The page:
Lightning Related Structure Fires
Andrew D. Ellison, CFEI
Timothy Morse, PhD, PE, CFEI
Harri Kytomaa, PhD, PE, CFEI
Exponent, Inc., USA
Presented at International Symposium on Fire Investigation, 2012
From 2003-2007 over 4,000 structure fires were caused by lightning annually. These structure fires caused a collective $241 million in damages each year. Lightning is considered a natural fire cause, and can damage both a structure and its contents. This paper will provide a review of lightning-related fires, as well as investigative techniques to utilize when presented with a possible lightning incident.
When lightning discharges to a structure, its energy seeks all available paths to ground. Therefore, lightning damage can be located in multiple apparently unrelated locations throughout a home. These paths often involve continuous conductive systems such as electrical wires, plumbing pipes, and ventilation ducts. As the electrical energy travels to the electrical ground, it can also jump across significant air gaps between adjacent conductors, and break down insulation.
When investigating a fire caused by lightning discharges, it is important that the investigator document the scene thoroughly. Particular attention should be given to metallic or conductive rooftop penetrations (plumbing vents, heating system flue-pipes, chimney caps, etc.) which may have been the point of entry of the lightning strike. Often, such components will demonstrate localized damage consistent with melting or other deformation which is inconsistent with damage from the fire event. Furthermore, the investigator should investigate and document all paths of electrical energy within the home that may exhibit evidence of lightning energy including those that may involve the area(s) of origin of the fire. Paths for lightning energy to ground include branch circuit wiring systems, plumbing systems, metallic structural components, telecommunications wires, etc. These paths typically include the path from the point of entry of lightning to the area of origin as well as the path between the area of origin and the electrical ground of the home.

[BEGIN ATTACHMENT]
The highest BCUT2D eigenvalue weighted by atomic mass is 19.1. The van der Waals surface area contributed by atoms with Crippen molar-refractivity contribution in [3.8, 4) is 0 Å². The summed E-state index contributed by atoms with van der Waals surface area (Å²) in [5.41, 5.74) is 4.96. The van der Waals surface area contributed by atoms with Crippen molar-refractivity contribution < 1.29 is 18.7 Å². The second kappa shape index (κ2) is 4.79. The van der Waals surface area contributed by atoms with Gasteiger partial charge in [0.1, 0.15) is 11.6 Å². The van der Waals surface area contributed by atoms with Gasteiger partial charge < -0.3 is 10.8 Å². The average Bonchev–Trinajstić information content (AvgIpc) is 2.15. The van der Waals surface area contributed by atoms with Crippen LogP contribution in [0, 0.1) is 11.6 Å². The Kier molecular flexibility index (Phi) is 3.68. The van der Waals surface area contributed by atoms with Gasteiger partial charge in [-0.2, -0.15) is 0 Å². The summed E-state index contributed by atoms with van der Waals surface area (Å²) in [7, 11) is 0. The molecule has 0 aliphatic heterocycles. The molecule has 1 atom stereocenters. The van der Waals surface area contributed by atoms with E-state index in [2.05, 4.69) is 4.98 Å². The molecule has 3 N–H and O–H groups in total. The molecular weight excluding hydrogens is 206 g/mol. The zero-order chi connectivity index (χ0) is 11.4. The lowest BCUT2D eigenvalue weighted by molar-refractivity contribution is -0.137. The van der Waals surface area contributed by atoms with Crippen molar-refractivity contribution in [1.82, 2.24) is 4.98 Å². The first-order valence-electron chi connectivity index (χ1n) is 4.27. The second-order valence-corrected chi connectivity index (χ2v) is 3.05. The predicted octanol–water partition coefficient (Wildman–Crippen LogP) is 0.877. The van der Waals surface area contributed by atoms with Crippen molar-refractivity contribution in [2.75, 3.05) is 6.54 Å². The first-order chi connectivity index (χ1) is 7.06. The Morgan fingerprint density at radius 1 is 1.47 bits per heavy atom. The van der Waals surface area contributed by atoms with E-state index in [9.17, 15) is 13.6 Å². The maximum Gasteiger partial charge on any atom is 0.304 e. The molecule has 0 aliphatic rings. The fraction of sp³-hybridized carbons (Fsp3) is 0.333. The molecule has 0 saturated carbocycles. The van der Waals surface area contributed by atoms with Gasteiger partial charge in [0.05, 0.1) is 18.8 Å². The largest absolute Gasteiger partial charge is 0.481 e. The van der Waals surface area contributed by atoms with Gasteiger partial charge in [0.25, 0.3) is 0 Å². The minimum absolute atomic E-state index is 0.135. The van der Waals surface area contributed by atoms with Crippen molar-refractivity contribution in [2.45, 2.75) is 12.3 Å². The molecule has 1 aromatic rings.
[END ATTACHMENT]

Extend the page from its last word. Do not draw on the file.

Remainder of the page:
This paper will discuss the phenomenon of lightning and how lightning energy can enter a home and cause a fire. It also discusses home construction factors that affect the likelihood of a lightning fire. This paper will conclude with some recommended guidelines for fire investigators to consider when investigating an apparent lightning-caused residential fire.
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